Transforming NACP in an institution similar to the Competition Council

In April 2016, the Parliament has initiated a draft law amending the statute of the National Authority for Consumer Protection (“NAPC”). The draft law was adopted by the Chamber of Deputies and is currently under the review of the permanent commissions of the Senate (the “Draft Law”).

The Draft Law envisages NAPC no longer to be controlled by the Government and to become a self-governed administrative and independent authority, managed by a Parliament appointed Board and which could not suffer any restrictions from any other authority.

Of particular importance is the envisaged competence of NAPC to impose fines on companies up to 10% of their turnover of  the  financial year prior to the sanctioned offense.


I. Substantial fines

The Draft Law provides the possibility of sanctioning the behaviors that constitute administrative infringements with fines ranging between 0.5% and 10% of the total turnover for the financial year prior to the sanctioned offense.

It can be duly noted that, contrary to the current regulations, which provide certain minimum and maximum thresholds that the inspectors of NAPC must comply with, the Draft Law repeals these thresholds, the amount of the fine being determined exclusively by reference to the total turnover achieved in the previous financial year.

Moreover, even if in the financial year prior to the sanctioning, the company has not registered any turnover or if the turnover cannot be determined, the fine shall be calculated based on the turnover corresponding to the previous financial year. If the undertakings or the associations of undertakings have not achieved turnover in the corresponding financial year, the last recorded turnover shall be the one considered.

There are also considered to fall within the scope Draft Law the newly established undertakings or associations of undertakings that have not registered any turnover in the year prior to the sanctioning, with the mention that the fine will have special fixed limits, respectively between lei 5,000 and lei 2,500,000.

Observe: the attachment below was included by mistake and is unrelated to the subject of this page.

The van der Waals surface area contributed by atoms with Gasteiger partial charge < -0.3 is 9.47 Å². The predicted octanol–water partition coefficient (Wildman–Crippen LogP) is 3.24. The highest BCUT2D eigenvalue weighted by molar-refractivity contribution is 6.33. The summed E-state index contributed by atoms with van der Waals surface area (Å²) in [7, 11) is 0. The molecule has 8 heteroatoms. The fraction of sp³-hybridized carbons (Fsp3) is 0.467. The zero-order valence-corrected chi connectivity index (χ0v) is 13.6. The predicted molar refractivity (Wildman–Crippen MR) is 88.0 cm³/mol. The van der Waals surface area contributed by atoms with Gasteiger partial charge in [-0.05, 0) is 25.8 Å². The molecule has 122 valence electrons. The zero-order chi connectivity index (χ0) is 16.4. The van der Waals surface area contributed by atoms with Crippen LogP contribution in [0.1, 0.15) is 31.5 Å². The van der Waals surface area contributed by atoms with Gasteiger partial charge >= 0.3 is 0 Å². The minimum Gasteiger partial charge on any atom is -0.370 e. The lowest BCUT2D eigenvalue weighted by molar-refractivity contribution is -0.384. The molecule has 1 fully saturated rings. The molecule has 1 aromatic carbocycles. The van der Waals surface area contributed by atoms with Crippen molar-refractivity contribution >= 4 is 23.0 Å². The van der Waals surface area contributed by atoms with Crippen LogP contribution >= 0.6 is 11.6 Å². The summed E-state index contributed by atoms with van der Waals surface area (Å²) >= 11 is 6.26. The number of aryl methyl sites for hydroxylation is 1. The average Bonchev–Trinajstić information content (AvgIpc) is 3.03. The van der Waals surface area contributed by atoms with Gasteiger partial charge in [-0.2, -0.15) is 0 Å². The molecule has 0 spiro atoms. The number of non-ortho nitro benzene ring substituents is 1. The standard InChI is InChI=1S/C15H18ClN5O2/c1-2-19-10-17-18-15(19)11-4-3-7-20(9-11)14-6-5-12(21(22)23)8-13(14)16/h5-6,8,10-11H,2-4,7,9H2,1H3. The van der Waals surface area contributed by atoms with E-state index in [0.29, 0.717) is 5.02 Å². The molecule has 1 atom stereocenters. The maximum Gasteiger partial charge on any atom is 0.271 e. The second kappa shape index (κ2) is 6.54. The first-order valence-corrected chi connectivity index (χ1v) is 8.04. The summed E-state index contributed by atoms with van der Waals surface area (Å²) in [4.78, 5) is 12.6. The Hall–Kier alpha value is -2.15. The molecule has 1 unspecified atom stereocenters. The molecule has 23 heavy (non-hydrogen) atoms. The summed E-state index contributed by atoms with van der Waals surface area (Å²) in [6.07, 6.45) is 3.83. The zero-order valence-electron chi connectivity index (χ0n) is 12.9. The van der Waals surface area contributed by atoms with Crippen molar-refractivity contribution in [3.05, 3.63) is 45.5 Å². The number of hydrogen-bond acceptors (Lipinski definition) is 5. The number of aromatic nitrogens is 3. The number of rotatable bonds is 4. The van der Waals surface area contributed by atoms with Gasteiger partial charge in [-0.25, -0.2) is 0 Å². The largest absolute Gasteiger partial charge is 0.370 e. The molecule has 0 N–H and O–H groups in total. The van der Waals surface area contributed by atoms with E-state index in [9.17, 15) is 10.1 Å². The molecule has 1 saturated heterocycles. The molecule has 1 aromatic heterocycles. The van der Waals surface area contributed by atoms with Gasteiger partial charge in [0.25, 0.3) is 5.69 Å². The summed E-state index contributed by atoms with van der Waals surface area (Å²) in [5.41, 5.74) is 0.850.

II. Guilt admittance procedure

The Draft Law for the first time in this field regulates the guilt admittance procedure as a cause for mitigation of  liability.

Thus, if the company explicitly admits,  before the hearings, that it committed the misdemeanor and, where appropriate, proposes remedies that can lead to the removal of the infringement causes, NACP can apply, at the specific request submitted by the company, a reduction of the fine with a percentage between 10% and 30% of the determined basis in accordance with secondary legislation to be adopted for the purpose of enabling this provision. The reduction of the fine is also to be applied when the fine is determined at the minimum amount prescribed by law, without the percentage of the imposed fine to be less than 0.2% of the company’s turnover in the previous financial year before the sanction.


III. Determination of the turnover

The Draft Law also contains provisions governing the manner of deter-mining the turnover to which the fine is imposed, by taking into account in this respect the income from sales of products and / or services performed by the company in its last financial year, minus the amounts due as tax obligations and the value of the exports performed directly or through appointed representative, including the intra-community deliveries.

If any of the undertakings that are to be sanctioned is part of a group of undertakings, in order to determine its turnover in the scope of applying the fine by the NACP, the cumulative turnover of that group will be the one taken into account when applying the fine, according to the consolidated financial statements.


IV. A fining policy similar to the competition law sanctions

At first sight, the fining framework proposed by the Draft Law transposes the level and the quantification principles of sanctions that safeguard other social values and goals. We refer to the fines provided by the antitrust legislation, which aim to maintain the free and competitive market as an efficient tool of social welfare and fair allocation of economic resources in society.

Apart the obvious differences between the two legislations’ goals, the Draft Law partially takes over the competition fining policy, exceeding the maximum margin of fines imposed by the Competition Council, without adopting the fundamental safeguards which ensure the companies’ right of defense under competition law.

In fact, the antitrust fines have been increased heavily in the last decade, this evolution reflecting the forecasted adverse impact, especially of cartels, on the economy. Therefore, the antitrust penalty system consistently has aimed to ensure the proportionality of antitrust fines with the gravity of infringements. Moreover, it should not be ignored the constant endeavor of the authority to ensure the right of defense of the companies accused of infringing the competition regulations, that goes from the right against self-incrimination to the designing of complex investigative proceedings during which the investigated companies acknowledge the supporting evidence and the infringement allegations, further on the concerned companies having the right to present written defense statements and to propose evidence in their defense.

However, these principles and institutions have not been transposed in the Draft Law which does not offer an adequate framework for the exercising of the right of defense of sanctioned companies. Moreover, we believe that a regulatory impact analysis could be of great value for the adoption of such severe fining policy, assimilated to the criminal sanctions by the European Court of Human Rights case-law.

This article was written by Cosmin Stăvaru and Mona Banu.

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